Cash Carraway’s memoir details a life lived between the cracks of austerity Britain. She attempts to forge a home in a city that no longer has space for her, learns how to show love even though she was never taught it, and searches for self-worth in a country that thrives on her demonisation. Skint Estate fights for a way to articulate these experiences. Through it, the author takes back control of her own story and challenges the voices that speak for and over working-class single mothers in contemporary society.
In unashamed and emotionally bruising prose, Carraway interrogates the notion of inter-generational trauma and shows us that it is possible to break legacies of abuse and hurt. When she learns she is pregnant, she does everything within her means to construct a world in which her daughter will be protected. This feels particularly poignant as the welfare state around them is destroyed, Grenfell burns, food banks multiply and working-class families are driven out of London because their lives are deemed less worthy than luxury flats.
Carraway works in a Soho peep show throughout her pregnancy to earn enough money for the six months’ advance rent landlords often demand from single mothers without guarantors. She sticks her baby scan on her side of the peephole so she can look at her unborn daughter and be reminded that she is making a life for them both, as men get off over her pregnant body. Her sharp tongue and celebration of flesh in all of its sweat, piss and ruin, ensure that she is always in possession of her body and herself in a world that constantly tells her she has no right to move through it.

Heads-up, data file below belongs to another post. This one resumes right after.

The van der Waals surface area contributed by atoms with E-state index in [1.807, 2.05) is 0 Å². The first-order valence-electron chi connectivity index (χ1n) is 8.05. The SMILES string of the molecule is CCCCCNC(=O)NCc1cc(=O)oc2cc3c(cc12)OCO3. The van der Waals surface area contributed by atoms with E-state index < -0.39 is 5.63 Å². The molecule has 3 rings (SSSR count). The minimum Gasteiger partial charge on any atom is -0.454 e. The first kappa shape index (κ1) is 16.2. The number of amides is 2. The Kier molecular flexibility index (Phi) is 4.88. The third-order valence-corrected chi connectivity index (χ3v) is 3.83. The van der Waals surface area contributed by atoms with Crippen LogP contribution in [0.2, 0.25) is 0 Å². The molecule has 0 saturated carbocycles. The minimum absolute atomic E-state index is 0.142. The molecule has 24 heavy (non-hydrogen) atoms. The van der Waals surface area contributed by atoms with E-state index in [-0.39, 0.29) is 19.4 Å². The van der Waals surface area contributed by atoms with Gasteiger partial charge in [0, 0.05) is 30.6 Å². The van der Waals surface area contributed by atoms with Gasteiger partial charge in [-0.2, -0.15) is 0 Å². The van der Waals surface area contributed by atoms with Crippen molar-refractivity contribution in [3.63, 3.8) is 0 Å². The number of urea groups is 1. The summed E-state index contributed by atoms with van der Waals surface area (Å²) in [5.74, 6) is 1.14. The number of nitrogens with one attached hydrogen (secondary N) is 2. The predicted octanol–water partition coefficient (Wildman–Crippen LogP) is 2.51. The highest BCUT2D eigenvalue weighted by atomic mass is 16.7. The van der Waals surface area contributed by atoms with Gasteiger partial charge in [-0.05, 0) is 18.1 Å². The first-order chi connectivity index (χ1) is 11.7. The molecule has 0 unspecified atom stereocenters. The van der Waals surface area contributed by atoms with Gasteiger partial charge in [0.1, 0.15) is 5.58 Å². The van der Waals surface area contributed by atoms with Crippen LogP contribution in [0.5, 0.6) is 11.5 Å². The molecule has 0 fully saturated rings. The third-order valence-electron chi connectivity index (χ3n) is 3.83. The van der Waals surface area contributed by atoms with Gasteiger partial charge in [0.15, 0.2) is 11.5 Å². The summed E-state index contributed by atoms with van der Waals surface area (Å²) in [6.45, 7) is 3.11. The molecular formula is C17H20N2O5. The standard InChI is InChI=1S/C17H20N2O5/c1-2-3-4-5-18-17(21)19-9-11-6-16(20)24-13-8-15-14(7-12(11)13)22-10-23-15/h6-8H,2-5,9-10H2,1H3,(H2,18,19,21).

Through electric anger laced with humour, Carraway shows us the personal is always at the root of the political. ‘The housing crisis’ means striking deals with lonely men who will exchange rooms for kisses in bed, moving from borough to borough every few months and taking jobs as a psychic, sex caller, joint dealer and mystery shopper in order to make the £1,500 a month rent for an ex-council flat in South London. ‘The closure of women’s refuges’ leaves women and children sleeping side by side below the charred skeleton of Grenfell, forced to start a Twitter campaign because no one will come to help or claim responsibility. ‘Grenfell’ means Carraway’s daughter asking why the government is burning poor people. ‘Period poverty’ means staying at home and crafting sanitary towels from nappies. And ‘visiting a food bank’ means living on pasta sprinkled with sugar even though you work full time and standing in front of a line of kind volunteers and feeling only hot, red shame.
Skint Estate is a call to arms emanating from the details that make up our daily lives: the Fanta Lemon and the Hubba Bubba, the charity shop dresses and the embarrassing tattoos. She shows us the crushing power of patriarchy and government policy in colour and emotion, from Chicken Cottage and Kidzania to having enough money to get to hospital in an emergency.
She is honest about the desire working-class people sometimes feel to escape our own lives: to lose our accents, own an Aga, shop at Boden, change our names and shape our stories into something else. She portrays identity as something flimsy and interchangeable, fractured and broken by the systems around us, with a burning fire at its core.